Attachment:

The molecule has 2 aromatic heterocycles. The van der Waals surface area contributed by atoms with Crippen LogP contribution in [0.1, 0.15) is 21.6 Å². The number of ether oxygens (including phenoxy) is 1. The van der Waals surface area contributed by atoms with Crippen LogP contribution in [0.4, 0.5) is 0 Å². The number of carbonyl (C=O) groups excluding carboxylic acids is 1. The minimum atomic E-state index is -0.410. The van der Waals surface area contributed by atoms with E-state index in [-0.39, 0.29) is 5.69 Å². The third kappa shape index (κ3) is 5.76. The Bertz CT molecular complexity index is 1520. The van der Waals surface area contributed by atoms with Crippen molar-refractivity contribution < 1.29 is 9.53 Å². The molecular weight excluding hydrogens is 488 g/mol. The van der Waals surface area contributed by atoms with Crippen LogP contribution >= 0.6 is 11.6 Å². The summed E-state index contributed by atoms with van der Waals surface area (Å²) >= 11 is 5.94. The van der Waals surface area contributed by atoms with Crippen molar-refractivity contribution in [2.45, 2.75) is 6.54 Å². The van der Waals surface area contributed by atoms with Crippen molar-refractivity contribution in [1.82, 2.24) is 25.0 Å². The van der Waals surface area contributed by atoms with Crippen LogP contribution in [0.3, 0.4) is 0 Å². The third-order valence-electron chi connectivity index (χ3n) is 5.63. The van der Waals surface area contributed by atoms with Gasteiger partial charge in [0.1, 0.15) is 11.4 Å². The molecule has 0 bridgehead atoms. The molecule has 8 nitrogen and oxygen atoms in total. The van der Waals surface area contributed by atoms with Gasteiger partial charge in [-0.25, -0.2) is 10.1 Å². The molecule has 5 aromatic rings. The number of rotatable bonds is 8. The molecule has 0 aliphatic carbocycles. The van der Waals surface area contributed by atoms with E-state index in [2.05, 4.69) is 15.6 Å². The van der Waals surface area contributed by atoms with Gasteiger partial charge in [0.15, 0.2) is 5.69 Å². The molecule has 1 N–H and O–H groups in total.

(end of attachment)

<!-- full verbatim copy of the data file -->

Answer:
The molecule has 2 aromatic heterocycles. The van der Waals surface area contributed by atoms with Crippen LogP contribution in [0.1, 0.15) is 21.6 Å². The number of ether oxygens (including phenoxy) is 1. The van der Waals surface area contributed by atoms with Crippen LogP contribution in [0.4, 0.5) is 0 Å². The number of carbonyl (C=O) groups excluding carboxylic acids is 1. The minimum atomic E-state index is -0.410. The van der Waals surface area contributed by atoms with E-state index in [-0.39, 0.29) is 5.69 Å². The third kappa shape index (κ3) is 5.76. The Bertz CT molecular complexity index is 1520. The van der Waals surface area contributed by atoms with Crippen molar-refractivity contribution < 1.29 is 9.53 Å². The molecular weight excluding hydrogens is 488 g/mol. The van der Waals surface area contributed by atoms with Crippen LogP contribution >= 0.6 is 11.6 Å². The summed E-state index contributed by atoms with van der Waals surface area (Å²) >= 11 is 5.94. The van der Waals surface area contributed by atoms with Crippen molar-refractivity contribution in [2.45, 2.75) is 6.54 Å². The van der Waals surface area contributed by atoms with Crippen molar-refractivity contribution in [1.82, 2.24) is 25.0 Å². The van der Waals surface area contributed by atoms with Crippen LogP contribution in [0.3, 0.4) is 0 Å². The third-order valence-electron chi connectivity index (χ3n) is 5.63. The van der Waals surface area contributed by atoms with Gasteiger partial charge in [0.1, 0.15) is 11.4 Å². The molecule has 0 bridgehead atoms. The molecule has 8 nitrogen and oxygen atoms in total. The van der Waals surface area contributed by atoms with Gasteiger partial charge in [-0.25, -0.2) is 10.1 Å². The molecule has 5 aromatic rings. The number of rotatable bonds is 8. The molecule has 0 aliphatic carbocycles. The van der Waals surface area contributed by atoms with E-state index in [2.05, 4.69) is 15.6 Å². The van der Waals surface area contributed by atoms with Gasteiger partial charge in [0.15, 0.2) is 5.69 Å². The molecule has 1 N–H and O–H groups in total.